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Darwin Correspondence Project

From J. V. Carus   [before 8 May 1873]1

53, George Street | Mrs. Robertson | Edinburgh

My dear Sir,

The publisher writes me, that a new book of you is advertised “On the evil effects of interbreeding in the vegetable kingdom.”2 He is anxious to have it translated and asks me to write to you about it. I should be very happy to translate it, but I cannot do it before September, as I have to lecture here till August and as I shall afterwards not settle quietly down in Leipzig before September.3 But as your last book was advertised in summer and did not come out before November,4 so I hope the same will be the case with this new one   You would oblige me exceedingly by telling me your opinion about my translating it.

I give a course of lectures on Natural History here in the place of Wyville Thomson5   Unfortunately I was so pressed with my time when I passed London that I could not think of trying to come to introduce myself to you. But I hope in the middle of August I shall be more fortunate than three years ago.6

An early answer would oblige me very much.

Believe me my dear Sir, | Yours ever sincerely | J. Victor Carus

CD annotations

Top of letter: ‘Lecture | visit here’7blue crayon

Footnotes

The date is established by the relationship between this letter and the letter to J. V. Carus, 8 May [1873].
CD began work ‘on Evil Effects of Intercrossing’ on 3 February 1873 (‘Journal’ (Appendix II)). The new book was announced in ‘Science gossip’, Athenæum, 19 April 1873, p. 509, where the title was given as ‘The Evil Effects of Interbreeding in the Vegetable Kingdom’. CD used the terms ‘intercrossing’ and ‘interbreeding’ to mean inbreeding. Eduard Friedrich Koch of the firm E. Schweizerbart’sche Verlagsbuchhandlung published Carus’s German translations of CD’s works.
Carus was lecturing in Edinburgh (see n. 5, below) before returning to his post as professor extraordinarius of comparative anatomy at the University of Leipzig.
Expression was not published until 26 November 1872 (see Freeman 1977), but a brief reference to Expression as forthcoming had appeared in the ‘Science gossip’ section of the Athenæum, 17 August 1872, p. 215.
Charles Wyville Thomson was regius professor of natural history at the University of Edinburgh; from 1872 to 1876 he served on board the oceanographic survey ship HMS Challenger as head of the civilian scientists (ODNB).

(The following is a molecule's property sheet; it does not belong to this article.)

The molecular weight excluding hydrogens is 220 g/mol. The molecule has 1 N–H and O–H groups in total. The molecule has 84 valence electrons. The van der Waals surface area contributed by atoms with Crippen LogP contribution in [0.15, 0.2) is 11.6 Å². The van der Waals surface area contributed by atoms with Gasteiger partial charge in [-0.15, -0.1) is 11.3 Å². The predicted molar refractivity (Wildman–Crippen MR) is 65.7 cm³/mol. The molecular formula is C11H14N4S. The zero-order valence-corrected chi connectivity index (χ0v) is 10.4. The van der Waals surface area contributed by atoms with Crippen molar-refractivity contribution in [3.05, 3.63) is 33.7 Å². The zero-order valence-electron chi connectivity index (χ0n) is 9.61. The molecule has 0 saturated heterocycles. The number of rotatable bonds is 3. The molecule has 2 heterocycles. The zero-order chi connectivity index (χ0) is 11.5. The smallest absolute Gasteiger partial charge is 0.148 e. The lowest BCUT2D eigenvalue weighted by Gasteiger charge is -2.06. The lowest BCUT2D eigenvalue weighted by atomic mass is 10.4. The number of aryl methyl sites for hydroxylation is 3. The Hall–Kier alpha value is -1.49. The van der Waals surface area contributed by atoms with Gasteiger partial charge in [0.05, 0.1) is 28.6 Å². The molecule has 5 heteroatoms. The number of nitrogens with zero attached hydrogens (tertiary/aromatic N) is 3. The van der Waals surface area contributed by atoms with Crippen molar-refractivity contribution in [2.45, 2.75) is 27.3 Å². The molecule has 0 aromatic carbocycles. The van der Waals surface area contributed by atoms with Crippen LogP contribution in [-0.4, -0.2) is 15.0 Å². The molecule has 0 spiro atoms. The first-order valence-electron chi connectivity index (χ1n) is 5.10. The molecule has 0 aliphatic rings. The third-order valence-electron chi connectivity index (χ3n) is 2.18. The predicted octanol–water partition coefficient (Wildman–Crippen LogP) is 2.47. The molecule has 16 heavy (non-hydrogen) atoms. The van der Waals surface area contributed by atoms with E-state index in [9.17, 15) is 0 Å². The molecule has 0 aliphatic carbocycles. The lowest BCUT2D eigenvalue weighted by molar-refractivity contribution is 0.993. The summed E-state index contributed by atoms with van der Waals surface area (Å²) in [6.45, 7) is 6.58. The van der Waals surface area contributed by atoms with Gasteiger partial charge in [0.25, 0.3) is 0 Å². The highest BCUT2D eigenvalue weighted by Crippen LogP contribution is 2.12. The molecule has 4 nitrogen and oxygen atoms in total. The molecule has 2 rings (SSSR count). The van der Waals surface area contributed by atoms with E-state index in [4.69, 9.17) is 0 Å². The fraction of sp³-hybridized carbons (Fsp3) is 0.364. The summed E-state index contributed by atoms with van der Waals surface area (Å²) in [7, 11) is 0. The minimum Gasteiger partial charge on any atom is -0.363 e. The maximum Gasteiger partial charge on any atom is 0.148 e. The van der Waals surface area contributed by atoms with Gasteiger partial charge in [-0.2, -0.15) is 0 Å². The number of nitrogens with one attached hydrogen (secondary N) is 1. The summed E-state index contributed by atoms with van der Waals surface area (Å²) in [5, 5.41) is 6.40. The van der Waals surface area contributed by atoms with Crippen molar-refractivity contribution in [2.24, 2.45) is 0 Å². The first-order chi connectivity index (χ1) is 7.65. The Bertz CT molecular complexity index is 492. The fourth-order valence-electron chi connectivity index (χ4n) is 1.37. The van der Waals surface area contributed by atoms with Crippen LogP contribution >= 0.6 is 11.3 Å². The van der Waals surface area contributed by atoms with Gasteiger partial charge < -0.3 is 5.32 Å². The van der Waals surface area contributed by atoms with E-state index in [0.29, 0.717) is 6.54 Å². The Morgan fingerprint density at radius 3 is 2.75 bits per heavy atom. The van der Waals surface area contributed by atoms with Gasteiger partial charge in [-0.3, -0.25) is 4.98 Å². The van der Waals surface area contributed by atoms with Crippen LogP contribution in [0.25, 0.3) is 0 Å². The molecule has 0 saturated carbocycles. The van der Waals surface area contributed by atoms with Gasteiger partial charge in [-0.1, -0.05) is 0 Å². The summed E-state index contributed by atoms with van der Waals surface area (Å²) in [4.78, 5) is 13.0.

See Correspondence vol. 18, letters from J. V. Carus, 16 April [1870] and 18 April 1870.
CD’s annotation is a note for his letter to Carus of 8 May [1873].

Bibliography

Athenæum. 1844. A few words by way of comment on Miss Martineau’s statement. No. 896 (28 December): 1198–9.

Correspondence: The correspondence of Charles Darwin. Edited by Frederick Burkhardt et al. 26 vols to date. Cambridge: Cambridge University Press. 1985–.

Expression: The expression of the emotions in man and animals. By Charles Darwin. London: John Murray. 1872.

Freeman, Richard Broke. 1977. The works of Charles Darwin: an annotated bibliographical handlist. 2d edition. Folkestone, Kent: William Dawson & Sons. Hamden, Conn.: Archon Books, Shoe String Press.

ODNB: Oxford dictionary of national biography: from the earliest times to the year 2000. (Revised edition.) Edited by H. C. G. Matthew and Brian Harrison. 60 vols. and index. Oxford: Oxford University Press. 2004.

Summary

Publisher [Schweizerbart] has seen CD’s new book advertised [Cross and self-fertilisation] and wishes to publish a German translation of it.

Letter details

Letter no.
DCP-LETT-8890
From
Julius Victor Carus
To
Charles Robert Darwin
Sent from
Edinburgh
Source of text
DAR 161: 89
Physical description
3pp †

Please cite as

Darwin Correspondence Project, “Letter no. 8890,” accessed on 13 December 2019, https://www.darwinproject.ac.uk/letter/DCP-LETT-8890.xml

Also published in The Correspondence of Charles Darwin, vol. 21

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